Another day, another warning about the state of Canada’s two hottest housing markets.
On June 9th, the Bank of Canada delivered a warning that the continuous rise in house prices in Toronto and Vancouver is becoming unsustainable, outpacing the local economy when it comes to job creation, immigration and income growth.
At a news conference in Ottawa, Governor Stephen Poloz says the central bank is seeing evidence that the markets are being fuelled by self-reinforcing expectations that the trend is going to continue, but these circumstances could actually lead to a decline in prices.
The semi-annual assessment on the state of Canada’s financial stability revealed that there are a number of vulnerabilities on the table, including greater imbalances in regional housing markets and a rise in household debt – both bigger than they were six months ago. These vulnerabilities has the central bank saying that the risk of a decline is possible, although they can’t predict where the actual numbers will go.
A Red Hot Six Months in Toronto, Vancouver
Many prospective homeowners waiting for prices to dip may have thought – and hoped – this would have happened by now, but it’s only become more unaffordable for a lot of these individuals and families. Year-over-year growth in the greater Vancouver area hit 30 per cent in May, while prices in Toronto climbed five per cent between December 2015 and May 2016. This can partially be attributed to foreign demand – although the bank says this type of activity is hard to measure.
The rest of the country isn’t seeing the same type of growth, revealing huge imbalances in regional markets.
What Does this Mean for the Greater Economy?
Poloz says the risk of a trigger such as a recession remains low, but that risk has still increased since the Bank of Canada’s last assessment in December. He says while there are no sudden changes within the country’s housing market, the evidence that we’re heading into risky territory continues to accumulate.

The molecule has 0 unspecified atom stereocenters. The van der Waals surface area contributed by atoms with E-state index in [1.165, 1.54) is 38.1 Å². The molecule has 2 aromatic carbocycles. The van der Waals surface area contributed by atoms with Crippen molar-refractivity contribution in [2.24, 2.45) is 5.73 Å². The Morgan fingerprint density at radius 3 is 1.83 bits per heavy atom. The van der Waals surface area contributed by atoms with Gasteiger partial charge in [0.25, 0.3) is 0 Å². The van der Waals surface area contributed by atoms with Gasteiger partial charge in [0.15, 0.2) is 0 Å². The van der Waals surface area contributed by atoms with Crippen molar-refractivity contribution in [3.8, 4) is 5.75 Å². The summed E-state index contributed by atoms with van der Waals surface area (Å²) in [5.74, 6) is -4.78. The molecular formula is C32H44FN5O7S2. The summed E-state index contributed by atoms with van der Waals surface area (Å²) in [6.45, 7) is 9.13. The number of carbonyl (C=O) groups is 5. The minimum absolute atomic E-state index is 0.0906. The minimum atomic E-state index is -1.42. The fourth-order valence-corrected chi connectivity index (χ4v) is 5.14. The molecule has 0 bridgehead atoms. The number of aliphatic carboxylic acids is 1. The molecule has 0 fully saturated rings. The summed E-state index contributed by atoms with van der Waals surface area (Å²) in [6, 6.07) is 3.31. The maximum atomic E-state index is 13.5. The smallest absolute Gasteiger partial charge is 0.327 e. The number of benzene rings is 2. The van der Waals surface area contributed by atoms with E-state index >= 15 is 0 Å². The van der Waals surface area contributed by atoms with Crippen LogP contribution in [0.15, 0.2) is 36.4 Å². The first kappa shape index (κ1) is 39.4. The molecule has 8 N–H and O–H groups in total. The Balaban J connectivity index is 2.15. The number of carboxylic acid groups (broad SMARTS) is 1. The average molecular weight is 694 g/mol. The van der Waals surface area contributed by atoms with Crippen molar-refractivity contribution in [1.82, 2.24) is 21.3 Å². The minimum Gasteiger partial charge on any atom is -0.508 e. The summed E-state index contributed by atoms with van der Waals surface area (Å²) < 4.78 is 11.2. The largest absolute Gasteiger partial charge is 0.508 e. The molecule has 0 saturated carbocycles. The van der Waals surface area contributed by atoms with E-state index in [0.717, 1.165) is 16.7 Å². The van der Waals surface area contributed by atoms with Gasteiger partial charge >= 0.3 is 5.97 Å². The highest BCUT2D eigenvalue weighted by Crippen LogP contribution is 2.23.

Prior to the BoC’s semi-annual assessment, Federal Finance Minister Bill Morneau announced that Ottawa would start to thoroughly examine the country’s real estate markets to find out what the government would have to do to make sure the majority of Canadians could still afford to buy homes. He also said it plans to examine if foreign buyers really are causing the markets to soar. No announcement was made, though, about how the government will go about this process or what measures it will take.
What Does this Mean for You?
The greater picture hasn’t changed much from six months ago, Poloz said, because greater vulnerabilities in the average Canadian household are being balanced out with ongoing economic recovery. There’s no indication that interest rates will rise when the Bank of Canada has its next meeting in July, although there is still some speculation that we could see a cut. As for a real estate market collapse, the central bank says that’s highly unlikely and what happened in the U.S. in 2007 is not going to repeat itself on the Canadian side of the border.
For the time being, buyers are best keeping their eye on the housing market and taking advantage of low interest rates – if they can find a property that fits within their budget and needs. It’s a bit easier for prospective buyers who don’t live in or near Vancouver or Toronto.
Regardless of the price of your dream home, it’s necessary to get pre-approved for a mortgage prior to beginning your search or making an offer. It’s also helpful for you to write down and budget for different scenarios in the event that interest rates either rise or drop. The more financially prepared you are, the better off you will be when you finally do find the perfect property.
Have your eye on the perfect abode? Get a mortgage that’s affordable and meets your needs. Compare the best rates today!